David Gorski writing for Science-Based Medicine. This is a not an easy essay, though Dr. Gorski has labored to make it accessible to the lay reader. So the essay doesn’t benefit from summarization — here are a couple of sample excerpts to motivate the reader to spend some time with Gorski’s original:
Last week I participated in a panel discussion at NECSS with John Snyder, Kimball Atwood, and Steve Novella, who reported on the conference last Monday.
(…) I couldn’t help but think a bit about the juxtaposition of our discussion of the infiltration of quackademic medicine into medical academia with the hard core science being discussed at AACR. One session in particular at AACR highlighted what is one of the most significant differences between science-based medicine and the various forms of “alternative” medicine that we discuss here on SBM on such a regular basis. That difference, quite simply put, is the difference between the simple and the complex. “Alternative” medicine supporters often scoff at practitioners of science-based oncology, asking why we don’t have a “cure for cancer” yet—as if cancer were a single disease!—or why we haven’t made much more progress since President Richard Nixon declared “war on cancer” back in 1971. One part of the answer is that cancer is incredibly complicated. Not only is it not a single disease, but each variety of cancer is in and of itself incredibly complicated as well. To steal from Douglas Adams, cancer is complicated. You just won’t believe how vastly, hugely, mind-bogglingly complicated it is. I mean, you may think algebra is complicated, but that’s just peanuts to cancer.
(…) Right from the beginning, Dr. Brugge invoked Nixon’s war on cancer with a particularly appropriate observation, namely that the war has been far more difficult than anyone could possibly have ever envisioned in 1971. Back in 1971, in the wake of the discovery of the first oncogene, src, most scientists studied almost exclusively cancer cells, not appreciating the role of the surrounding matrix of normal cells and connective tissue in both preventing and modulating tumors. It’s true that, even back in 1971, scientists understood that the immune system has an important role in controlling cancer, but we lacked the tools to study this system in great detail. Since 1971, the list of discoveries about cancer has been long. Some examples include the discovery of many more oncogenes; tumor suppressor genes; the role of tumor angiogenesis in cancer; cancer stem cells; the rediscovery of the Warburg effect and metabolic derangements in cancer cells; and an enormous number of discoveries in tumor immunology. Each discovery helped us understand better how normal cells become tumors and how tumors grow, invade, and metastasize. But each discovery also led to additional complexities and more questions.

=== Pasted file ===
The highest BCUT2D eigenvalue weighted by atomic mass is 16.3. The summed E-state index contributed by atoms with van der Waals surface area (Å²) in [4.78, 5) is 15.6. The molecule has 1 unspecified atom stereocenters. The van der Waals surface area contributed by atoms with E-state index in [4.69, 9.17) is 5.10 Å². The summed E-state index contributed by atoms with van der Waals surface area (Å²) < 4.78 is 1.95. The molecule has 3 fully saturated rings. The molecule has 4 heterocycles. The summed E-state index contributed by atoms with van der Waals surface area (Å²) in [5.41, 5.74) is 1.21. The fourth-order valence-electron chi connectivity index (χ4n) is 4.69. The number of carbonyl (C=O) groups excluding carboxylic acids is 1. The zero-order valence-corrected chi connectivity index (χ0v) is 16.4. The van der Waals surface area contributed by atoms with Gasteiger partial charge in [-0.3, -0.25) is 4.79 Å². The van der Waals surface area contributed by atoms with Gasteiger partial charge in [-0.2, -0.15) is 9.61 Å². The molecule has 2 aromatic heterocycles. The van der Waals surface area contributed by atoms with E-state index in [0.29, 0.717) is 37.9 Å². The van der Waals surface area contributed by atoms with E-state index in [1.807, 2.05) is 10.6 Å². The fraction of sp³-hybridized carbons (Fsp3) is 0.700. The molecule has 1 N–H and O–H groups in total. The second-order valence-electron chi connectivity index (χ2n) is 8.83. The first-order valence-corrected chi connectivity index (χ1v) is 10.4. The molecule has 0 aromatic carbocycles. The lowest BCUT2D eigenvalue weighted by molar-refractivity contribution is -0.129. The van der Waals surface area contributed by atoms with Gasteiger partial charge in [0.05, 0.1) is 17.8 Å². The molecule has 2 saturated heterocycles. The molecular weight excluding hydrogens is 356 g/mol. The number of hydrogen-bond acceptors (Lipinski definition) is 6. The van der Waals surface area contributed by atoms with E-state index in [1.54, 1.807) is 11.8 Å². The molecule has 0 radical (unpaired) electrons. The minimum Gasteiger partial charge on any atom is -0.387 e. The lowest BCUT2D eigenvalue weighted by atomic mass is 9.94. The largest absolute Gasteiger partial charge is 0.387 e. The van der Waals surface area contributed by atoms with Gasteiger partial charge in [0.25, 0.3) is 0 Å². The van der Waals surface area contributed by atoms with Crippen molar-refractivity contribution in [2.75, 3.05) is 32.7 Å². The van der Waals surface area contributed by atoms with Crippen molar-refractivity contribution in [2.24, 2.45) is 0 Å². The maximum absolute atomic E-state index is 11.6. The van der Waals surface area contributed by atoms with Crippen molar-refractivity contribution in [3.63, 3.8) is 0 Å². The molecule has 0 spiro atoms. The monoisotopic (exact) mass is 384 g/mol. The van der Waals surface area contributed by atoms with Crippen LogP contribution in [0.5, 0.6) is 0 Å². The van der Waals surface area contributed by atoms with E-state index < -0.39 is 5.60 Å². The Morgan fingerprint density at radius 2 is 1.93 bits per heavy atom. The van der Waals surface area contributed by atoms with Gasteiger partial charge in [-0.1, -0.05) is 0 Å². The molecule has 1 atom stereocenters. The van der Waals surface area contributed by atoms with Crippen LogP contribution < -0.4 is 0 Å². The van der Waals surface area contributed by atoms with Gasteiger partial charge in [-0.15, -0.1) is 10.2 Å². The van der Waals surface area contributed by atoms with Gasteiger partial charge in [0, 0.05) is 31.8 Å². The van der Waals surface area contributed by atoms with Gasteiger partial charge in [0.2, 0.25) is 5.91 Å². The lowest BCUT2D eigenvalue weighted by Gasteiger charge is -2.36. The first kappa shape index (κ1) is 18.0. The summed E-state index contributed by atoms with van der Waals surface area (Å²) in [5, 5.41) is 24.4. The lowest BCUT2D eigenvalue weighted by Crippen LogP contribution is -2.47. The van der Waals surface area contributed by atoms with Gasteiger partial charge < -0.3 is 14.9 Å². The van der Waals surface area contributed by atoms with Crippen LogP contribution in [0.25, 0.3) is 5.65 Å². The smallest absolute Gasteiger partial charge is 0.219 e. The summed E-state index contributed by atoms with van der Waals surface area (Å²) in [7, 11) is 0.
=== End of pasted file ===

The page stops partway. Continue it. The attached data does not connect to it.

(…) It does however, when taken in context with other studies, suggest a great deal of complexity, where in some cases antioxidants prevent cancer and others may promote cancer.
Contrast this to the frequent alt-med claim that antioxidants prevent cancer and are virtually always good.
(…) Dr. [Lisa M.] Coussens’ talk is fascinating for what it revealed about the immune system and cancer. How many times have you heard “alternative medicine” believers and promoters brag that this nostrum or that potion “boosts the immune system”? As we’ve said before here, it’s a meaningless claim, because sometimes boosting the immune system is bad, as in autoimmune diseases. In cancer, it’s long been known that inflammation, particularly chronic inflammation, can lead to cancer. One of the most classic examples of this phenomenon is how gastroesophageal reflux disease (GERD) can lead to inflammation in the lower esophagus, which can lead to a change in the cells there known as Barrett’s esophagus, which can ultimately lead to esophageal cancer. Inflammation is a function of the immune system; consequently, when you take anti-inflammatories, you are suppressing part of the immune system on purpose in order to decrease inflammation. In any case, Dr. Coussens discussed how activation of certain parts of the immune system can suppress cancer development, while activation of other parts can promote tumor progression. This slide, taken on my iPhone, demonstrates the concept:
Please read the whole thing…